The 94th Infantry Division was raised in September 1939 as part of the fifth wave from men of Military District number 4 (Wehrkreis 4), which comprised Saxony and Thuringia. The division was then sent to the Saarland in December, should the French invade. The division then aided the 6th Army in their border-crossing the following year. Following a fatal car collision in August 1940, General of the Infantry Hellmuth Volkmann was replaced by Major General Georg Pfeiffer.
In June 1941, the 94th Division attacked the Soviet Union with a large number of other German divisions. However; until October 1942, the 94th was assigned to the occupied Ukraine. In June 1942, Major General Pfeiffer was promoted to Lieutenant General. During the Case Blue offensive, the division was sent with the 6th Army as a component of LI Corps to capture the industrial Russian city of Stalingrad, which was considered important in crushing Soviet morale. 94th Infantry Division was cut off from supplies and reinforcements outside of Stalingrad in the beginning of the "Russian winter", as a Soviet pincer-movement left the 6th Army surrounded.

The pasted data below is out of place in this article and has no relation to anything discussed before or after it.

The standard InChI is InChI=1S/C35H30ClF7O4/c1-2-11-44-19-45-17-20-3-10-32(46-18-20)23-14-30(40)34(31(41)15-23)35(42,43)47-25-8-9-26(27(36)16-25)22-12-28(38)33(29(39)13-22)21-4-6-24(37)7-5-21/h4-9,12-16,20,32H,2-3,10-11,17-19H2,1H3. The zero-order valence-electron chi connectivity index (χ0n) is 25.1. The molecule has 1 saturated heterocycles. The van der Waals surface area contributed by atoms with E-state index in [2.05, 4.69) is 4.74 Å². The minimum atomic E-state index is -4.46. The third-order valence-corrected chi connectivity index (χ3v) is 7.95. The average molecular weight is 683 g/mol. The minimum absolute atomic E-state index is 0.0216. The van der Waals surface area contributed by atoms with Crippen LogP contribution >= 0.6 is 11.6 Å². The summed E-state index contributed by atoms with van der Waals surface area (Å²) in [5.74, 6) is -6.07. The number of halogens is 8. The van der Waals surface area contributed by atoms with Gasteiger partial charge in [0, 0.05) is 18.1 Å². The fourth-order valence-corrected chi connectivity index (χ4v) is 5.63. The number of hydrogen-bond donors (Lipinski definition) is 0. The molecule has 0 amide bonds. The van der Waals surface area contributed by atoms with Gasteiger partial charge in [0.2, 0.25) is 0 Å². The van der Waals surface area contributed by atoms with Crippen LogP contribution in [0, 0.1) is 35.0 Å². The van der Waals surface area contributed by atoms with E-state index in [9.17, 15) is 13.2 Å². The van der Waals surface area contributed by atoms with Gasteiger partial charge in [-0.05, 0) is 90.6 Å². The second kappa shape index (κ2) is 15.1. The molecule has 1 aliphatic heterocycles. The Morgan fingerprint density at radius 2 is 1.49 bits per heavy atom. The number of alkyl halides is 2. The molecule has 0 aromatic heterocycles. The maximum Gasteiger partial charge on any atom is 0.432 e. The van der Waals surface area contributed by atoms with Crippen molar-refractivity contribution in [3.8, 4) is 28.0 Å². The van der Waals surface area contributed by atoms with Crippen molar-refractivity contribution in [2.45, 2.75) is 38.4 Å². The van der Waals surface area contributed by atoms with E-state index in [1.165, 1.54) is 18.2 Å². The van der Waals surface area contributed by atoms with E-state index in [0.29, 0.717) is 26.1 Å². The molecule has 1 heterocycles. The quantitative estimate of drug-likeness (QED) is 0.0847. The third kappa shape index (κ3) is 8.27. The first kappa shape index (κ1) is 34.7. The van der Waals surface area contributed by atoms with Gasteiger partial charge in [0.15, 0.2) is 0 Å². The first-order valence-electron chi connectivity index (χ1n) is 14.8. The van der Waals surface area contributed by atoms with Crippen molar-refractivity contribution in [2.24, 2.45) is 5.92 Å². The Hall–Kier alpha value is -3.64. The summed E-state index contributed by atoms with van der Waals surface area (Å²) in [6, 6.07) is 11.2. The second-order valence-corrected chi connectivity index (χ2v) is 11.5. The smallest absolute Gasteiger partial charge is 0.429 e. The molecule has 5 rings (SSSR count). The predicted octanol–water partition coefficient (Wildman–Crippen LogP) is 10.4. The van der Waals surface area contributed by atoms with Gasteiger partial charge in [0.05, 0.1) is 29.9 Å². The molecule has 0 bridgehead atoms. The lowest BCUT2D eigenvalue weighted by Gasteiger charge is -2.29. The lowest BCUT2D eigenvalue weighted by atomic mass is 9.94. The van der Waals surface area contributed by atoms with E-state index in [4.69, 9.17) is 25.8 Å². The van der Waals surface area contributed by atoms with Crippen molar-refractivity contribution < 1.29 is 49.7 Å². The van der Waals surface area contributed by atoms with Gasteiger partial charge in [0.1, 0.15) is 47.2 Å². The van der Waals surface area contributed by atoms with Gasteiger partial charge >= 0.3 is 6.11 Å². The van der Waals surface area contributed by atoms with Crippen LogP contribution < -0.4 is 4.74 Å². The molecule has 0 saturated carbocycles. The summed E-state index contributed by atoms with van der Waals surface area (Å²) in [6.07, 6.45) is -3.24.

Facing heavy losses on all sides of the pocket, Erich von Manstein took the last opportunity to pull a proven military commander for the 306th Infantry out of the wreckage. As a consequence, Lieutenant General Pfeiffer and his staff were flown out on December 11. The remnants of the 94th division were sent to captivity after the surrender of newly promoted Field Marshal Paulus in the last days of January 1943.
The 94th was recreated later in 1943 and later moved to the Mediterranean, where the Allies opened up a new front in Italy. In Autumn 1944, remnants of the 95th Infantry and 278th Grenadier Divisions were reconstituted as part of the 94th Infantry. The division finally surrendered on 22 April 1945 after failing to hold off the Allies.